“The places I see under $600,000 could be north and south of Perth, you can also go to regional Queensland, places like Cairns, Ipswich, Townsville.

“If you want to stay in New South Wales, you might have to look at units.”

The real estate power couple has spent more than a decade building this impressive portfolio. Scott said he researches and buys the properties and Mina manages them.

The real estate power couple has spent more than a decade building this impressive portfolio. Scott said he researches and buys the properties and Mina manages them.



Cultivate good financial habits. Have a budget with all your property-related expenses and sources of income. Define your financial goals and follow an investment strategy. Save for future property purchases and as a buffer for unforeseen expenses. And avoid excessive debt.

In commercial properties, added value can be particularly rewarding. Look for properties with untapped potential or areas where improvements can be made. Renovations, strategic improvements, and tenant incentives can increase both cash flow and property value.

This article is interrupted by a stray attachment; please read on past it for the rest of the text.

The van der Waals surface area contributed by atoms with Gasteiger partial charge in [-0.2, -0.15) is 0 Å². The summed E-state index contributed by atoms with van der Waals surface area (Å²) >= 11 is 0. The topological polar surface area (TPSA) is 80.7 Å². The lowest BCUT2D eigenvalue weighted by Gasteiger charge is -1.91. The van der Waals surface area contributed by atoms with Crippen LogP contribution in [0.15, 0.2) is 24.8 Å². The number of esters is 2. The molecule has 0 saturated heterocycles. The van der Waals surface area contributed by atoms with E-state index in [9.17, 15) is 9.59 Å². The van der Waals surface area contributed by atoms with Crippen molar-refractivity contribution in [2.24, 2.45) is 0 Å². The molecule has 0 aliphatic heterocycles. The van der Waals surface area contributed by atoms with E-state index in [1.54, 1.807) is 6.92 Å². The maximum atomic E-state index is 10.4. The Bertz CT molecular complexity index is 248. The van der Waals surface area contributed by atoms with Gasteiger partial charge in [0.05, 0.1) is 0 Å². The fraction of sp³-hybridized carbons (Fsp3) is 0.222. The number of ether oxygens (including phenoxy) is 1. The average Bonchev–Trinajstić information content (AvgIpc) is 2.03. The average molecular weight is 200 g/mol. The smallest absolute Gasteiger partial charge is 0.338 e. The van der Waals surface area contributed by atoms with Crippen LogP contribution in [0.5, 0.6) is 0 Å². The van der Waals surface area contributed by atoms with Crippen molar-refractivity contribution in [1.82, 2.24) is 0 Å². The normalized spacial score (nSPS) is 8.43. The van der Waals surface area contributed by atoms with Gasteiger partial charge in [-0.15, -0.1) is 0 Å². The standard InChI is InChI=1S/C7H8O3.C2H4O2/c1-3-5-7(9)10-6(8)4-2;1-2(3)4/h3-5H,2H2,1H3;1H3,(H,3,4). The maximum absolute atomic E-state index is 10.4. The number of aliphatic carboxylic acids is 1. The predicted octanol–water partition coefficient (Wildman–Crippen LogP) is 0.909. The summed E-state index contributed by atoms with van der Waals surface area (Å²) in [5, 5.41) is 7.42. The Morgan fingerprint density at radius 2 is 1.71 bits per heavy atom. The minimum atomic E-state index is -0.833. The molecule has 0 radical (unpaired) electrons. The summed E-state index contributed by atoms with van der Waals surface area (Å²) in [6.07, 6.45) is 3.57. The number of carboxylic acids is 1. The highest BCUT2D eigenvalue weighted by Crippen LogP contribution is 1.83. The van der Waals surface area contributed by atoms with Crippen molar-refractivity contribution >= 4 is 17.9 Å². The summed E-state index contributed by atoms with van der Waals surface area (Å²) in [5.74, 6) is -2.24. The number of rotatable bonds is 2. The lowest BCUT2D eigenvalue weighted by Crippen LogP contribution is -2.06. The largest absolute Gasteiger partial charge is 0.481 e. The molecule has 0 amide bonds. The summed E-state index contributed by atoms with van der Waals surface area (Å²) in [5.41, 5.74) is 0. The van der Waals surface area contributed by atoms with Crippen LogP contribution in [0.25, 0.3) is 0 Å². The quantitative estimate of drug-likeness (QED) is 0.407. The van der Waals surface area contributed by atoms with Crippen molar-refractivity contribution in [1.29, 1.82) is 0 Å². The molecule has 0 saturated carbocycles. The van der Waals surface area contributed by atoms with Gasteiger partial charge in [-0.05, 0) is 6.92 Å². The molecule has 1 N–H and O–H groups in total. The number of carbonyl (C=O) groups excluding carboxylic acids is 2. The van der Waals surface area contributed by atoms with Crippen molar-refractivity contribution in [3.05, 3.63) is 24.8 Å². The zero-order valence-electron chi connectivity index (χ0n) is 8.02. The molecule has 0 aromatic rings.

Off-market sales They often offer opportunities for more favorable negotiations and less competition. Build a network of real estate professionals and industry contacts to give you access to off-market properties that are not widely advertised.

Get a team of experts who specialize in commercial real estate, including buyer’s agents, property managers, accountants, financial advisors and legal experts. Each member plays a critical role in helping you make informed decisions, navigate complex transactions, and ensure long-term profitability.

Equip yourself with knowledge about the market. and consult with a mortgage broker, such as Rethink Financing, to evaluate your budget and determine the most appropriate types of business assets within your financial parameters.

– For budgets less than 1 million dollars, Industrial properties are usually a reliable option.. Above $1 million, several solid retail investments could be considered, including national brands. And in millions of them, daycares and supermarkets with long-term leases and insurance become viable considerations.

They have recently completed the second edition of their best-selling book.

Scott and Mina are considered among Australia’s leading commercial property investment experts and recently published the second edition of their best-selling book.